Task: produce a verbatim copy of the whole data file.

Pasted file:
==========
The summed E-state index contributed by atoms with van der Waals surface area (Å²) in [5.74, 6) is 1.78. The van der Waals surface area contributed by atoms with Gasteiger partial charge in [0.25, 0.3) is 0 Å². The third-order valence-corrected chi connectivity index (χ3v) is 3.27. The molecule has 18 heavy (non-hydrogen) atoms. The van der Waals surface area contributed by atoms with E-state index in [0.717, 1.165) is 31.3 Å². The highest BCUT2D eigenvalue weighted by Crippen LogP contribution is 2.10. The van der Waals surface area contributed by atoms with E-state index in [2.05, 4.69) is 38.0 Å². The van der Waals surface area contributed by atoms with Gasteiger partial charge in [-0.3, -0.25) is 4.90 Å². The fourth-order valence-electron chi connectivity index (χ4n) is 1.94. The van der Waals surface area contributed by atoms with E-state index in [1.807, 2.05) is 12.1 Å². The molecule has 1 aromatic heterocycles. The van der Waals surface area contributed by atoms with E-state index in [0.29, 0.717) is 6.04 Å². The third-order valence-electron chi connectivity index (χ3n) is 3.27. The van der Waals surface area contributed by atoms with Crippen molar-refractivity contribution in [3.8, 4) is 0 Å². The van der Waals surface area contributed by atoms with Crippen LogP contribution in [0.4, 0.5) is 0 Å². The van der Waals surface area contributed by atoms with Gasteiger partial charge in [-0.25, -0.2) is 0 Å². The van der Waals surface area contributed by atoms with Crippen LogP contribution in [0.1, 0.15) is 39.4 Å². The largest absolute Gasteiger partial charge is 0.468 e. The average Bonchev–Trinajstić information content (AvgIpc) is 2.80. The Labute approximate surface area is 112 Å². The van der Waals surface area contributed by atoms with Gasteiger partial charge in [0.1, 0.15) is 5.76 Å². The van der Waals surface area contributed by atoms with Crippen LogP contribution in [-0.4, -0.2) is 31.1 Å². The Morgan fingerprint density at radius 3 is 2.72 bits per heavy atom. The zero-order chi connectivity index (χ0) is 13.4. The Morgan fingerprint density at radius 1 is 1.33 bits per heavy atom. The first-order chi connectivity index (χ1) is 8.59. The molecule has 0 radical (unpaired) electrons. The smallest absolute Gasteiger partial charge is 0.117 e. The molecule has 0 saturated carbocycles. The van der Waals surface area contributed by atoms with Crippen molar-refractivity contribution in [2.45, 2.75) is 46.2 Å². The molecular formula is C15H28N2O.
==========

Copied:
The summed E-state index contributed by atoms with van der Waals surface area (Å²) in [5.74, 6) is 1.78. The van der Waals surface area contributed by atoms with Gasteiger partial charge in [0.25, 0.3) is 0 Å². The third-order valence-corrected chi connectivity index (χ3v) is 3.27. The molecule has 18 heavy (non-hydrogen) atoms. The van der Waals surface area contributed by atoms with E-state index in [0.717, 1.165) is 31.3 Å². The highest BCUT2D eigenvalue weighted by Crippen LogP contribution is 2.10. The van der Waals surface area contributed by atoms with E-state index in [2.05, 4.69) is 38.0 Å². The van der Waals surface area contributed by atoms with Gasteiger partial charge in [-0.3, -0.25) is 4.90 Å². The fourth-order valence-electron chi connectivity index (χ4n) is 1.94. The van der Waals surface area contributed by atoms with E-state index in [1.807, 2.05) is 12.1 Å². The molecule has 1 aromatic heterocycles. The van der Waals surface area contributed by atoms with E-state index in [0.29, 0.717) is 6.04 Å². The third-order valence-electron chi connectivity index (χ3n) is 3.27. The van der Waals surface area contributed by atoms with Crippen molar-refractivity contribution in [3.8, 4) is 0 Å². The van der Waals surface area contributed by atoms with Crippen LogP contribution in [0.4, 0.5) is 0 Å². The van der Waals surface area contributed by atoms with Gasteiger partial charge in [-0.25, -0.2) is 0 Å². The van der Waals surface area contributed by atoms with Crippen LogP contribution in [0.1, 0.15) is 39.4 Å². The largest absolute Gasteiger partial charge is 0.468 e. The average Bonchev–Trinajstić information content (AvgIpc) is 2.80. The Labute approximate surface area is 112 Å². The van der Waals surface area contributed by atoms with Gasteiger partial charge in [0.1, 0.15) is 5.76 Å². The van der Waals surface area contributed by atoms with Crippen LogP contribution in [-0.4, -0.2) is 31.1 Å². The Morgan fingerprint density at radius 3 is 2.72 bits per heavy atom. The zero-order chi connectivity index (χ0) is 13.4. The Morgan fingerprint density at radius 1 is 1.33 bits per heavy atom. The first-order chi connectivity index (χ1) is 8.59. The molecule has 0 radical (unpaired) electrons. The smallest absolute Gasteiger partial charge is 0.117 e. The molecule has 0 saturated carbocycles. The van der Waals surface area contributed by atoms with Crippen molar-refractivity contribution in [2.45, 2.75) is 46.2 Å². The molecular formula is C15H28N2O.